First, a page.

This sense of Naval War being a puzzle game instead of a strategy game develops because of how short each mission is. When you play a Naval War scenario, you have a very specific goal you’re trying to accomplish. You’re not building up your forces, sending them out, and trying to conquer the seas. You’re told, “There are subs; find them and kill them, and don’t lose any surface ships in the process,” and then you’re sent off to accomplish this. You’re rocketed into the middle of a situation with a great deal of the strategic gameplay already done for you, and all you have to do is figure out the specific tactics that you need for each mission.

This dynamic is compounded by the fact that the AI usually tries to pull off a very specific plan every match. It feels almost like the AI is a captain under the careful supervision of admirals; it has its orders and is just executing them. While it’ll deviate from the plan in order to kill your stuff if it gets the chance or if you’re just being particularly stupid with your active sensors, the AI does, for the most part, have a game plan already locked in its head and refuses to think otherwise.

Therefore, the biggest true strategy element that the game employs is the use of active sensors. Sensors tell you when enemy units are nearby, and you can turn on active sensors to get an even greater picture of the battlefield but with the price of increased risk of counter-detection. So, if you want to sneak behind enemy lines, you might have to fly it blind. However, beyond the usage of active sensors, this is a game of puzzle tactics, not strategy.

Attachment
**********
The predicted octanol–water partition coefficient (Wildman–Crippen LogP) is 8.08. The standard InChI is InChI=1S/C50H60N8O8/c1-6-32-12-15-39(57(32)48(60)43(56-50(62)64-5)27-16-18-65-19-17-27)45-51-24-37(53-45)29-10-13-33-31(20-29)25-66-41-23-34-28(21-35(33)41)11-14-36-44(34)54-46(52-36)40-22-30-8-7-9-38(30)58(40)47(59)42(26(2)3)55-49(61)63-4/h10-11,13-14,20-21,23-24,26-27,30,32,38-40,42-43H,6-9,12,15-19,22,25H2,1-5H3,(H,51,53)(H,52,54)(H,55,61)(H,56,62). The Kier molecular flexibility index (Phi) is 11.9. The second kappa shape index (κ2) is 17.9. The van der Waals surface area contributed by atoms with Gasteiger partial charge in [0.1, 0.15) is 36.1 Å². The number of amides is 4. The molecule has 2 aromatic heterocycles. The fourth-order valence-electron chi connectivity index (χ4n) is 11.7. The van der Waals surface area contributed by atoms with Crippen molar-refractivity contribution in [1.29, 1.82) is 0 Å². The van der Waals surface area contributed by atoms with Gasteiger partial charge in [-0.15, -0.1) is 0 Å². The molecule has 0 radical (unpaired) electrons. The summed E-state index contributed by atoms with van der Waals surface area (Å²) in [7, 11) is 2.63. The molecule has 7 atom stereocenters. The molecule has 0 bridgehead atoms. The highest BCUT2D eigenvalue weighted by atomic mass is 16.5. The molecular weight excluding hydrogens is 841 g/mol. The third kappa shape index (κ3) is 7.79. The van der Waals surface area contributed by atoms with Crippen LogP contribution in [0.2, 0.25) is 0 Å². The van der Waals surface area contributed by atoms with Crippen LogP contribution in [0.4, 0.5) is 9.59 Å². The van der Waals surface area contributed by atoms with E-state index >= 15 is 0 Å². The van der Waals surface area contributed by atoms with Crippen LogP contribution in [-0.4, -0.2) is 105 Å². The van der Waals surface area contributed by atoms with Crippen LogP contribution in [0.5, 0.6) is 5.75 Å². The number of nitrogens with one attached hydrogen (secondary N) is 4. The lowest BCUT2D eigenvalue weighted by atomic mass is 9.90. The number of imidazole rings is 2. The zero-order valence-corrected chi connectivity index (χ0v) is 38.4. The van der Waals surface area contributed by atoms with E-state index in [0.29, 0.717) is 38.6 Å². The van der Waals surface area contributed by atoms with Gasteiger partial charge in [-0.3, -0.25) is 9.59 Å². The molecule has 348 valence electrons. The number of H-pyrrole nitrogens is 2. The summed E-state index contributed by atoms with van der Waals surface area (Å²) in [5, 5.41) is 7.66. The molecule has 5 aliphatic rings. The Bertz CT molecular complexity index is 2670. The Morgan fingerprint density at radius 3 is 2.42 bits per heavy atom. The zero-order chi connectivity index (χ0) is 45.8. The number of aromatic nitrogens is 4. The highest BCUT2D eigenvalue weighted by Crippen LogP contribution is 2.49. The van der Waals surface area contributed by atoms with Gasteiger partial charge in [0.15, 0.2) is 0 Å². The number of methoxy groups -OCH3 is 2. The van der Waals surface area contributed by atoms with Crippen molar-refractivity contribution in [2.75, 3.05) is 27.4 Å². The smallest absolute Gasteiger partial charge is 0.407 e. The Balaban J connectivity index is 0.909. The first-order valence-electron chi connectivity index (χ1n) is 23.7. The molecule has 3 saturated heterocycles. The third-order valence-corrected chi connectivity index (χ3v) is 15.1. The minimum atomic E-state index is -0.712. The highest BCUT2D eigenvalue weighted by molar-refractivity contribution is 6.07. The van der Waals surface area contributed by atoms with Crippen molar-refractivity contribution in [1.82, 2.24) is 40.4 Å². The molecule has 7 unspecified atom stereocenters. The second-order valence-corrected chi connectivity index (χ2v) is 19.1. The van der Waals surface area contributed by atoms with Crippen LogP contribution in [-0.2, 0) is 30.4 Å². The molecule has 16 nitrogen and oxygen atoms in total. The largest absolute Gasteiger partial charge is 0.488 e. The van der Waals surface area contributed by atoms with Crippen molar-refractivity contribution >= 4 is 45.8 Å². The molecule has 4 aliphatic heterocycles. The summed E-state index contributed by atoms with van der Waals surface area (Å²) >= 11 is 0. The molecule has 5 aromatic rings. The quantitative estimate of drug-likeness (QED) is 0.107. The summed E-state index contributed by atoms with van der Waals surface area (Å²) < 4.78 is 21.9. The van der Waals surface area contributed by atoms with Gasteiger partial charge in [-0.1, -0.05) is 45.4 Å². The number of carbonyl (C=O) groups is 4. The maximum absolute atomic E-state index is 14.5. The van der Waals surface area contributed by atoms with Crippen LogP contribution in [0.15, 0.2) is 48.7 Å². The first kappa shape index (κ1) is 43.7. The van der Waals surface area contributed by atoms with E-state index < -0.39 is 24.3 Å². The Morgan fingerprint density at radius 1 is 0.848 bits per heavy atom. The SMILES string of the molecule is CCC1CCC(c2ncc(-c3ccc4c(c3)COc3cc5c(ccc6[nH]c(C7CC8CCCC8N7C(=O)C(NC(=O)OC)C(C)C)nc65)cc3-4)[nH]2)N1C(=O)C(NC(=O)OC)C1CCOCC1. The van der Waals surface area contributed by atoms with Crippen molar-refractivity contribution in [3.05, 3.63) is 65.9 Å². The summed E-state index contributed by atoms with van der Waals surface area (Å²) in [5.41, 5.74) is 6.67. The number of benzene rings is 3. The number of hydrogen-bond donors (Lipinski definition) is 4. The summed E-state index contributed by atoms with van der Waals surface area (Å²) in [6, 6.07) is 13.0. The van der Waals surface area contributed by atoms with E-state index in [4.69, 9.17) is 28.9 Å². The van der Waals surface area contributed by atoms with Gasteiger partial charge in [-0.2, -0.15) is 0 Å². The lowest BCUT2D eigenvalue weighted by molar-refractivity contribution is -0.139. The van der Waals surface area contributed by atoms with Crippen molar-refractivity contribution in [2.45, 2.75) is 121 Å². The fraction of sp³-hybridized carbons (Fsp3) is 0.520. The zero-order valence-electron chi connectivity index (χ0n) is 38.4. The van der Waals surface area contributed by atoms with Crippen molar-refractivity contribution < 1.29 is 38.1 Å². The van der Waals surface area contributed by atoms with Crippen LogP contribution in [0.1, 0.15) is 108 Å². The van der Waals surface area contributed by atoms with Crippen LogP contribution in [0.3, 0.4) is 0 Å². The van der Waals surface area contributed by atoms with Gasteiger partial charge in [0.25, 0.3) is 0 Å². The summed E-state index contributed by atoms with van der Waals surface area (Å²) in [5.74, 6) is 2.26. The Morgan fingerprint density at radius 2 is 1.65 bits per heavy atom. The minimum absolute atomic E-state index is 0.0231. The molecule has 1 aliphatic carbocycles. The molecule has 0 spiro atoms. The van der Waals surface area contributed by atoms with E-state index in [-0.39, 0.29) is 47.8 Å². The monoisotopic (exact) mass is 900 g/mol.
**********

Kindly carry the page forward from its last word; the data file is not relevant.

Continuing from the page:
Of course, this isn’t necessarily a bad thing. Puzzle games are great, and if you approach Naval War from a puzzle perspective, each mission can be pretty satisfying. You’re put into a situation and you’ve got to keep trying different approaches and figuring out what works and what doesn’t in order to finally reach the proper conclusion. While the game doesn’t always do the greatest job in providing you feedback on why something worked or didn’t work, there’s often a eureka moment in most missions where you realize what you need to do in order to win. However, in a puzzle game, one of the most important things is for there to be a sense of intuitiveness and clarity on the pieces you’re playing with, and Naval War: Arctic Circle isn’t always great at that. The game can be very opaque at times: the tutorials give you an idea of how to handle the game, but they don’t explain any of the naval concepts that are also pretty important. You just have to figure out what flying at different height levels does for you, or just guess as to why some F-35C Lightning II planes are listed as Air Superiority and others as Naval Strike. A lot of the time, it feels almost like the game realizes it’s so incredibly niche that it just expects you to be some kind of naval buff who already knows everything about real-life navy tactics.